Last updated: September 06. 2013 9:58PM - 65 Views

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[caption width="250" caption=" In this Feb. 13, 2012 photo, a workman welds a stainless steel tank at JV Northwest, in Camby, Ore. JV Northwest manufactures stainless steel vessels. U.S. factories stepped up hiring and production in March, the latest evidence that manufacturing is growing at a healthy pace and fueling the recovery. (Associated Press File | Rick Bowmer) "][/caption]

CHRISTOPHER S. RUGABER

AP Economics Writer

WASHINGTON — U.S. manufacturing grew last month at the fastest pace in 10 months. New orders, production and a measure of hiring all rose.

The strength at U.S. factories suggests the economy is healthier than recent data had indicated. That’s a hopeful sign ahead of Friday’s report on hiring in April.

The Institute for Supply Management, a trade group of purchasing managers, said Tuesday that its index of manufacturing activity reached 54.8 in April. That’s the highest level since June and up from 53.4 the previous month. Readings above 50 indicate expansion.

The report, which exceeded analysts’ expectations, led investors to shift money out of bonds and into stocks. The flurry of stock buying put the Dow Jones industrial average on track for its highest close in more than four years.

The manufacturing index for April is closely watched in part because it’s the first major economic report for the month. The big gain followed a series of weaker data in recent weeks that had pointed to slower hiring, increased applications for unemployment benefits and lower factory output.

“This survey will ease concerns that the softer tone of the incoming news in recent months marked the start of a renewed slowdown in growth,” Paul Dales, an economist at Capital Economics, said in a note to clients. “We think the latest recovery is made of sterner stuff, although we doubt it will set the world alight.”

A measure of employment in the ISM’s survey rose to a 10-month high. This showed that factories are still hiring at a solid pace.

A gauge of new orders jumped to its highest level in a year. That could signal faster production in the coming months. Export orders also rose, which could offset worries that weaker economies in Europe and China could drag on U.S. exports.

A separate report showed that construction spending eked out a gain in March after declining the two previous months. The Commerce Department said construction spending edged up 0.1 percent.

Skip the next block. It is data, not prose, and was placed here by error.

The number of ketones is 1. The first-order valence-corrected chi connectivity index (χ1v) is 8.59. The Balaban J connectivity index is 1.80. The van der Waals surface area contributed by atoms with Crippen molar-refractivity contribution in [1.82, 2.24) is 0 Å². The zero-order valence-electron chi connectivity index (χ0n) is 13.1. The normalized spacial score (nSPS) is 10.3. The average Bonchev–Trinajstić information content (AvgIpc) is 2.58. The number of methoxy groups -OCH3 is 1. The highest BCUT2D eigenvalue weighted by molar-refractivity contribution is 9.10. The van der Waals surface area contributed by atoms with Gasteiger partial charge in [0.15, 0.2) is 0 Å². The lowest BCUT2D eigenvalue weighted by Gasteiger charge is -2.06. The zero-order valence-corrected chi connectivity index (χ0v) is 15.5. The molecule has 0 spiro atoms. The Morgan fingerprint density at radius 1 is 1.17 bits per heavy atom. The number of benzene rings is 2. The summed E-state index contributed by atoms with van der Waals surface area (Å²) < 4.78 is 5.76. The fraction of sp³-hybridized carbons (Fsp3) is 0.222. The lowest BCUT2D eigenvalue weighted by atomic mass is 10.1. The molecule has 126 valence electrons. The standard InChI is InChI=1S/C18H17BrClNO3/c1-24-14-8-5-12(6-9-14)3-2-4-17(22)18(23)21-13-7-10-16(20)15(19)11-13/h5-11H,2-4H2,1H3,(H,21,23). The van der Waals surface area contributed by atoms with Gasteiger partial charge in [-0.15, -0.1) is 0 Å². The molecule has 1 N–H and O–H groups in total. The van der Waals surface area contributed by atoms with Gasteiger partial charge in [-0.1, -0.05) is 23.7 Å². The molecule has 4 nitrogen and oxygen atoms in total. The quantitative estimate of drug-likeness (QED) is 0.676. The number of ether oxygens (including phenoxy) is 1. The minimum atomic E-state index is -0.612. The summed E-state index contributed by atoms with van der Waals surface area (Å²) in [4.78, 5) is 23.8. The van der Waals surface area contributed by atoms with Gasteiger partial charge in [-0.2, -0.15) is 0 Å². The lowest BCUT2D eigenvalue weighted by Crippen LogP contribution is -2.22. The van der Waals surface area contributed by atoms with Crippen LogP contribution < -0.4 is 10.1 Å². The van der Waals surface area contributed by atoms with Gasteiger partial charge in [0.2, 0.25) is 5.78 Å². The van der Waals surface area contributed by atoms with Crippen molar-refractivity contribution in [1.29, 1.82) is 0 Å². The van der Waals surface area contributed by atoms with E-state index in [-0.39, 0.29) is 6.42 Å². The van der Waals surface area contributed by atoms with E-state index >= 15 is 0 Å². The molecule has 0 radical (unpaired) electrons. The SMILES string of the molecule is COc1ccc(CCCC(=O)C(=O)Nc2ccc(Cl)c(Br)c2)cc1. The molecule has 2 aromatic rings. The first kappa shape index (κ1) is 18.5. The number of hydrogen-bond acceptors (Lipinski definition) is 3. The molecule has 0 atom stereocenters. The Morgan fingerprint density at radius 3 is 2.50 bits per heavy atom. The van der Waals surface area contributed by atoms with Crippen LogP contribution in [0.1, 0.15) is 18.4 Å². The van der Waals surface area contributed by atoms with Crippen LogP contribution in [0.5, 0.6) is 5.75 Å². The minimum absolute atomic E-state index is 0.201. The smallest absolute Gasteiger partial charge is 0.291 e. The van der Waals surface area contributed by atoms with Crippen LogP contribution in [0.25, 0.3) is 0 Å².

Spending on single-family home construction rose, as did commercial projects. Those gains offset steep cutbacks in state and local government building. Even so, economists noted that the pace of private construction in recent months remains weak.

Factories have been a key source of hiring and growth since the recession ended nearly three years ago. The sector has expanded for 33 straight months, according to the ISM’s index.

Factories account for only about 9 percent of total payrolls but added 13 percent of the new jobs last year. Manufacturers have added 120,000 jobs in the past three months, about one-fifth of all net gains.

Previous reports on manufacturing have been negative. Factory output fell in March, the Federal Reserve said last week. Companies made fewer electronic products and cut back on steel and other metals. That decline came after three months of strong gains. But economists said the slight downturn wasn’t enough to suggest a major slowdown.

Still, consumers cut back last month on purchases of big-ticket articles such as automobiles and appliances. And while the job market is improving, incomes are barely growing. That could weigh on consumer spending in the coming months.

Business investment is also slowing. Companies increased their spending on equipment and software at the slowest pace in nearly three years in the January-March quarter, the government said last week.

Economists nevertheless expect most of the challenges to be temporary. Companies may be ordering less heavy equipment because an investment tax credit expired at the start of the year. Orders are likely to rebound later this year, economists say.

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